Friday, August 06, 2010
A long, long time ago I picked flowers for my mother. I picked violets and lily of the valley. They grew in the wild area on the north side of our home. I gave the the flowers to my mother and she put them in a vase on the table. She was happy and I felt like a good boy.
The yard was mowed and fenced except for this wild area. The grass wouldn't grow on the north side, so it was left and the flowers just grew all by themselves. I could go out there in the summer and lie down and have my own dreams.
We lived in a white stucco house in the suburbs of Chicago, under the shade of very tall oak trees and elm trees. The high-dappled shade is the best because the air flows smoothly on hot summer days. A white wooden fence ran around the back yard. We played baseball and badminton and left bare spots in the lawn from playing all summer long. Mother grew peonies and roses in the back of the yard, just a small garden, but it was pretty.
In the winter, when the ground was frozen, she had me cover the roses and peonies with oak leaves to protect them through the coldest days. That was an easy chore and I was glad to do it -- only once a year, and then in the spring I would take the leaves away. It was something special I did for her.
Outside the fence, between the fence and the alley, the tiger lilies grew thickly -- day lilies, but we called them tiger lilies because of their bright orange color. They grew wild, all by themselves.
One of my regular chores was taking out the trash, out to the alley. I put the trash bags in a wire basket and lit a match and set the trash on fire. I liked standing in the alley, all by myself, outside the fence, watching the flames in the wire basket -- bright orange flames, but green and blue muted flames from the coated pages of magazines and the wrappers on tin cans.
I liked being out in the alley, outside the fence with the tiger lilies and the unpaved alley way with gravel and mud puddles, where I could have my own dreams. I think this is what made me how I am today.
I hated Little League baseball. I didn't like Lilttle League. They had rules and uniforms and grown ups bossing us around -- they called it "coaching" but I didn't like any of them. I liked playground ball much better. We were kids -- we chose up teams and made up our own rules. We had huge arguments too.
"He was out."
"No, he was safe, I saw him touch the base."
"You liar, he was out by a mile."
So, we had our own arguments, but we didn't need a bunch of stupid grownups hanging around to show us how to play baseball. Geez.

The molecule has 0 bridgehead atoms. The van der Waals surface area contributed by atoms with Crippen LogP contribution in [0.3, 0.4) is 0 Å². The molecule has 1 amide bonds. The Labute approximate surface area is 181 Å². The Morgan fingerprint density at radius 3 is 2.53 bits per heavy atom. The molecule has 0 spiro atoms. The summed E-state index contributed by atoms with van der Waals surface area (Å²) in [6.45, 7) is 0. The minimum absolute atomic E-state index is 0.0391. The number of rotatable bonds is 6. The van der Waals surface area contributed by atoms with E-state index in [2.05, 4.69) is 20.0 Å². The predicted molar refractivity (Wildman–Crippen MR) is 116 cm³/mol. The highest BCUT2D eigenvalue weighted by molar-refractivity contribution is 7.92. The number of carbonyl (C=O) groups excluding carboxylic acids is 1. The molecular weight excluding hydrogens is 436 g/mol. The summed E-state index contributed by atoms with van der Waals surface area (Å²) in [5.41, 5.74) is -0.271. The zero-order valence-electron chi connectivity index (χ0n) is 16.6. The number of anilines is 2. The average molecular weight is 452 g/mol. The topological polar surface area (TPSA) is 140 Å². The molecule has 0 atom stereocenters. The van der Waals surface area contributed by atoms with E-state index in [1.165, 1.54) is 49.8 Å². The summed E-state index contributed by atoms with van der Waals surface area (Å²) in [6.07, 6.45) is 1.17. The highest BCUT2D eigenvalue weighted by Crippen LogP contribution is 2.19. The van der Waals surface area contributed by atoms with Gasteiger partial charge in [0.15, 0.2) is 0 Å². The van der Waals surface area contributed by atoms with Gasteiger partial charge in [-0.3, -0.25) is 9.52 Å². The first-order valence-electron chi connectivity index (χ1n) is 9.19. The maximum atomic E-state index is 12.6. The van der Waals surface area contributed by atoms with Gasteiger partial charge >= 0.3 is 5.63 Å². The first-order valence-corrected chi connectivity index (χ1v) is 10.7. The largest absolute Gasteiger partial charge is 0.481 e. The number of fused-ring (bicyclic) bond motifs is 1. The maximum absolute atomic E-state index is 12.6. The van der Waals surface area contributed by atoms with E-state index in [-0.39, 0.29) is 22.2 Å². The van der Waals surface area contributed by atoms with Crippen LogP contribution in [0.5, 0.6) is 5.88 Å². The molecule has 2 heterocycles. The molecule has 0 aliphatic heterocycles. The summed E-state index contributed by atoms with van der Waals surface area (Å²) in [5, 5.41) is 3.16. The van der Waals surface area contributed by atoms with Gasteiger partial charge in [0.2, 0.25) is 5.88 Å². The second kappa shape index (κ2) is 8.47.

Skateboarding. Kids don't play ball like we used to, they want to be skateboarding. But it's like playground ball --- it's not officially sanctioned with umpires and coaches and stupid grownups. The kids can do it all by themselves on skateboards and create their own form of play.
A few of the skaters in LaConner are known to be ill-behaved. I was told that one of them cursed at the librarian. I could ask the librarian if that was true, but it's bad enough that rumors go around like this. How are the kids going to get a skateboard park this way?
What they should do, the kids that are serious, is have a talk with the smart alecks who cursed at the librarian -- and then beat the crap out of them, because they're messing it up for everybody else.
Just my opinion. These kids want to skate without a lot of adult interference. I know the feeling. I can hardly stand grownups myself. But then you have to make your own rules and enforce them.
I don't tolerate too much attitude in children, but then, looking it at from another perspective, if the worst thing they did is curse at the librarian and leave some trash in the parking lot at the grocery story -- how bad is that? You know, how does cursing at the librarian compare to a drive-by shooting? Pretty light weight stuff.
Unless you're the librarian, who I happen to know and like.
Now, to change the subject:
You Can't Write. This message is for all the new writers who are planning to self-publish their memoirs. You can't write. I know what you heard on the Oprah Winfrey show about how you should express yourself and why your story is valid and strong and worthwhile. It is your story and a true one. That d't mean anybody else wants to hear it.
In the old days you kept a diary and kept it private -- as it should be. Writing, that is writing something of value to a larger group, is a skill and not everyone has it -- like being a carpenter or a farmer. It takes years to get good at it, and not every one can succeed.
So this message is for you, my friend. You are surely very good at something, but it might not be writing.
Let me explain it another way. It's like the difference between gardening and farming. I can garden. I can grow a pretty good garden, but there's no way I can farm. Farming is when you can grow enough food to sell it and make a living at it. But gardening is a past time.
So maybe my few words are put before you to re-establish a boundary between writing as a past time and writing as a profession -- a friendly, but meaningful distinction.
Subscriptions and Signed Copies of the Book. It used to be that you sent in $25 and did not get much more than my appreciation, but now you get a signed copy of the Frog Hospital book.
This book is a treasure that will still be worth reading ten years from now.
Send a check for $25 to Fred Owens, Box 1292, LaConner, WA 98257. Or go to the Frog Hospital blog and pay with PayPal.
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